Bridge

Introduction

Bridge pattern is a structural pattern, which is always used to decouple abstraction from its implementation.

Let’s go through the motivation in <<Design Patterns>> :

When abstraction can have one of serveral possible implementations, the usual way to accomodate them is to use inheritance. An abstract class defines the interface to the abstraction, and concrete subclasses implement it in different ways. But this approach is not always flexible enough. Inheritance binds an implementation to the abstraction permanently, which make it difficult to modify, extend, and reuse abstraction and implementations independently.

Well, Here is an example help you to understand it. Think about that you have a Sender class as an abstract class to send information to you customers, and you have several providers such as WechatSender, MailSender and so on as implementations, if we use inheritance to build the program, it may like:

non-bridge

And you want to implement a ImageSender to send images, your program structure may like: non-bridge2

Obviously, it’s not a good structure, and if you have more Sender, the program become very complex and it’s difficult to change your sender.

Definition

Decouple an abstraction from its implementation so that the two can vary independently.

UML class diagram

bridge

Participants

  • Abstraction
    • defines the abstraction’s interfaces.
    • maintains a reference to an object of type Implementor.
  • RefinedAbstraction
    • extends the interface defined by Abstraction
  • Implementor
    • defines the interface for implementation classes. This interface doesn’t have to correspond exactly to Abstraction’s interface; in fact the two interface can be quite different. Typically the Implementor interface provides only primitive operations, and Abstraction defines higher-level operations based on these primitives.
  • ConcreteImplementor
    • implements the Implementor interface and defines its conrete implementation.

Example

// Abstraction
public abstract class Sender {
	protected SenderImplementor implementor;
	
	public Sender(SenderImplementor implementor) {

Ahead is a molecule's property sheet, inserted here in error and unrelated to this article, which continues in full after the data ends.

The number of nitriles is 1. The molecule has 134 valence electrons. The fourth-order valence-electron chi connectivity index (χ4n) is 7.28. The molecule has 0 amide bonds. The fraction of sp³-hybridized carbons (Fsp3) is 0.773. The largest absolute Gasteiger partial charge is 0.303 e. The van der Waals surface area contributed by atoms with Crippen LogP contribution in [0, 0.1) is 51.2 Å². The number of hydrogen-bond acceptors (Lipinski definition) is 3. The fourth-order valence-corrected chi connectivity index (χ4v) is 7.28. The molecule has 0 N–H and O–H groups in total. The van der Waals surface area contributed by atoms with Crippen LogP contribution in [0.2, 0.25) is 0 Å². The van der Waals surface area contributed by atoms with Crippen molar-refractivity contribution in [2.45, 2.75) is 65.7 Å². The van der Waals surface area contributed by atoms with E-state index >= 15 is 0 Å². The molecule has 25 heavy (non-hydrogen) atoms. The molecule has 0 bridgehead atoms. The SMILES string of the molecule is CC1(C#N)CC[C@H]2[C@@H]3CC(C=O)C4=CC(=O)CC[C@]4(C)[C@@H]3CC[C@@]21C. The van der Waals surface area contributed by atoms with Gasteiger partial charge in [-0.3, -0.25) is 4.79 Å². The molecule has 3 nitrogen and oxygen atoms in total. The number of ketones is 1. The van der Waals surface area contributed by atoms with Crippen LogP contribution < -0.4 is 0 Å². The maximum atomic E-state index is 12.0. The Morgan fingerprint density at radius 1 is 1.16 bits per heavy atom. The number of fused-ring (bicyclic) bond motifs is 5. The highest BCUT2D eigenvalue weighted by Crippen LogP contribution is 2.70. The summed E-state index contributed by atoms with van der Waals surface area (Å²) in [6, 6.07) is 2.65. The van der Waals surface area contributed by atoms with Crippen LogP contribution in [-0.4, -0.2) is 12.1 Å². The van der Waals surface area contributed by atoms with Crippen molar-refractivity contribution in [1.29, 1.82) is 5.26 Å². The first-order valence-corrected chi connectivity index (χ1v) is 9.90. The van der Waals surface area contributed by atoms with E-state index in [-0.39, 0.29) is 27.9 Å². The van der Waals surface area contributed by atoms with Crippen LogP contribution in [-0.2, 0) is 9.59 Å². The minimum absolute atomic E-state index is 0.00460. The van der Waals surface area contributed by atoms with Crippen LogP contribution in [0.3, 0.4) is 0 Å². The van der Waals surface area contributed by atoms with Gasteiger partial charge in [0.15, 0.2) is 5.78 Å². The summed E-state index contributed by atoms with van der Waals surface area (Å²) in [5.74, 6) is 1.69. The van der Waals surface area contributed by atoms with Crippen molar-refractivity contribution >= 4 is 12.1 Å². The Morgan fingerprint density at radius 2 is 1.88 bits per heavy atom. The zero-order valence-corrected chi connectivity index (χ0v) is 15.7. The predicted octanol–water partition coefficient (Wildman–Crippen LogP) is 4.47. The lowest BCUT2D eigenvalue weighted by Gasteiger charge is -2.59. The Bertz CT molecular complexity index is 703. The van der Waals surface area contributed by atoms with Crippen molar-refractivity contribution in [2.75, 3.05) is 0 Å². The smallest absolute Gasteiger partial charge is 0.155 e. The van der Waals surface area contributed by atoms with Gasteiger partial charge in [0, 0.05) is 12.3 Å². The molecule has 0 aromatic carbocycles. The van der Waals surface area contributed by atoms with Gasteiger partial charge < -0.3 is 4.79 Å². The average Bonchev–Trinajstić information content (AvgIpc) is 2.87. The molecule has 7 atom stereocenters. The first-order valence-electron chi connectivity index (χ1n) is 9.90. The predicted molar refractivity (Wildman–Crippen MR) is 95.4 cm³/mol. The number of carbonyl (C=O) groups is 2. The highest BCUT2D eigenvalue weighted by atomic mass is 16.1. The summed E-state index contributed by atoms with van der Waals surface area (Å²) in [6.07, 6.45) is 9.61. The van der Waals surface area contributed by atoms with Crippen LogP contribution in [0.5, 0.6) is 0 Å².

this.implementor = implementor;
	}
	
	public abstract void send();
		
}

// RefinedAbstraction
public class ImageSender extends Sender {

	private String imageName;

	public ImageSender(String imageName, SenderImplementor implementor) {
		super(implementor);
		this.imageName = imageName;
	}

	@Override
	public void send() {
		// TODO Auto-generated method stub
		System.out.println("image name: " + imageName);
		implementor.sendImage();
	}

}

// Implementor
public interface SenderImplementor {
	public void sendText();
	public void sendImage();
}

// ConcreteImplementor
public class MailSenderImp implements SenderImplementor {

	@Override
	public void sendText() {
		// TODO Auto-generated method stub

	}

	@Override
	public void sendImage() {
		// TODO Auto-generated method stub
		System.out.println("sending image by MailSender...");
	}

}

public class WechatSenderImp implements SenderImplementor {

	@Override
	public void sendText() {
		// TODO Auto-generated method stub

	}

	@Override
	public void sendImage() {
		// TODO Auto-generated method stub
		System.out.println("sending image by WechatSender...");
	}

}

// Client
public class Test {

	public static void main(String[] args) {
		// TODO Auto-generated method stub
		Sender[] sender = new Sender[] {
			new ImageSender("Test1", new MailSenderImp()),
			new ImageSender("Test2", new WechatSenderImp())
		};
		
		for(Sender as : sender) {
			as.send();
		}
	}

}

Output:

image name: Test1
sending image by MailSender...
image name: Test2
sending image by WechatSender...

Usage

  • When you want to avoid a permanent binding between an abstraction and its implementation.
  • When both the abstraction and implementation should be extensible using subclasses.
  • When changes in the implemenation of an abstraction should have no impact on clients, which means that you should not have to recompile their code.

See Also

blog comments powered by Disqus